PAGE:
Thanks to Nate Van Valkenburg (and his facebook profile) for the pointer to this. As I watched this new Batman film, at the unfolding moral equivalence, I scoffed. Only an idiot would consider that notion for more than a second. What the Joker does is show human beings as grievous sinners. I'm not sure we need help with that. There is something definitely Christ-like in the way Batman deals with the ending problem, though not entirely. The film was undoubtedly an Oscar-worthy performance for the late Mr. Ledger, and should be recognized as such. However, the script itself, replete with facile arguments, wastes the formidable talents of this cast. I'd give it 4/5.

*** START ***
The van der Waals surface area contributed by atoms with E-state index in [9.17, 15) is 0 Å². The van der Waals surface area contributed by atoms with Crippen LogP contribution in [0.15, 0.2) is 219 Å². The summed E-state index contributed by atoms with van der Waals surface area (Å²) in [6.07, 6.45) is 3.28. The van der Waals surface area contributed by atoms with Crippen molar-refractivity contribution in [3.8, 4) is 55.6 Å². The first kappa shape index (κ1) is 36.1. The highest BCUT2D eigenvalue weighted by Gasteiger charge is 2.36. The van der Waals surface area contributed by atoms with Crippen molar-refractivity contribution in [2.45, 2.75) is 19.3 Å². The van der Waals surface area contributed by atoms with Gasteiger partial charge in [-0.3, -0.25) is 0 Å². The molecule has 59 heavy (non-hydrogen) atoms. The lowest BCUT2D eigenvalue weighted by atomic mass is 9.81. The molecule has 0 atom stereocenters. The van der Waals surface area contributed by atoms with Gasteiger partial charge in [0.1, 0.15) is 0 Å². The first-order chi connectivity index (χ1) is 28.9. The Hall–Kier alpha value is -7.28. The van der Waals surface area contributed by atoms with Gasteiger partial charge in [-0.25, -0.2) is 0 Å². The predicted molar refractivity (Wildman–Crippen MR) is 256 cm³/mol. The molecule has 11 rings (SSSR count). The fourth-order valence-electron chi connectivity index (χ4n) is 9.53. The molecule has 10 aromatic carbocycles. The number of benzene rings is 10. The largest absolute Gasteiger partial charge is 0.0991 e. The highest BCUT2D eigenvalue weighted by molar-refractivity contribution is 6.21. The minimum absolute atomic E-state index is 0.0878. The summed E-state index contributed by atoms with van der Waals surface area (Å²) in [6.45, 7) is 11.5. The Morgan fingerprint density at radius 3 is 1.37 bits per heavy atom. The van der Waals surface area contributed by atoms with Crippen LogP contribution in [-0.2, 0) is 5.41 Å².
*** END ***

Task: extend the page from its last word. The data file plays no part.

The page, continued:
As a general rule, I hate "pox on both your houses" takes on politics. Most of the time, I'm inclined to think that a particular person chooses this take because someone else has made them uncomfortable with a certain aspect of their own philosophy. If they adopt a posture of cynicism, maybe they can escape the moral force of that criticism. That could be bulverism in any one case, but I have seen it before, and I can't paint a picture without generalizing. Anyway, I didn't come here to talk about that. I came here to say that both major parties in the United States--and the people themselves--have embraced the absolute individualism at the heart of classical liberalism. Rightists want freedom from constraint in economics, environment, religious liberty, and a few other things. Leftists don't believe in this absolute individualism with respect to economics or the environment (not to mention religious liberty), but they do embrace it with respect to human sexu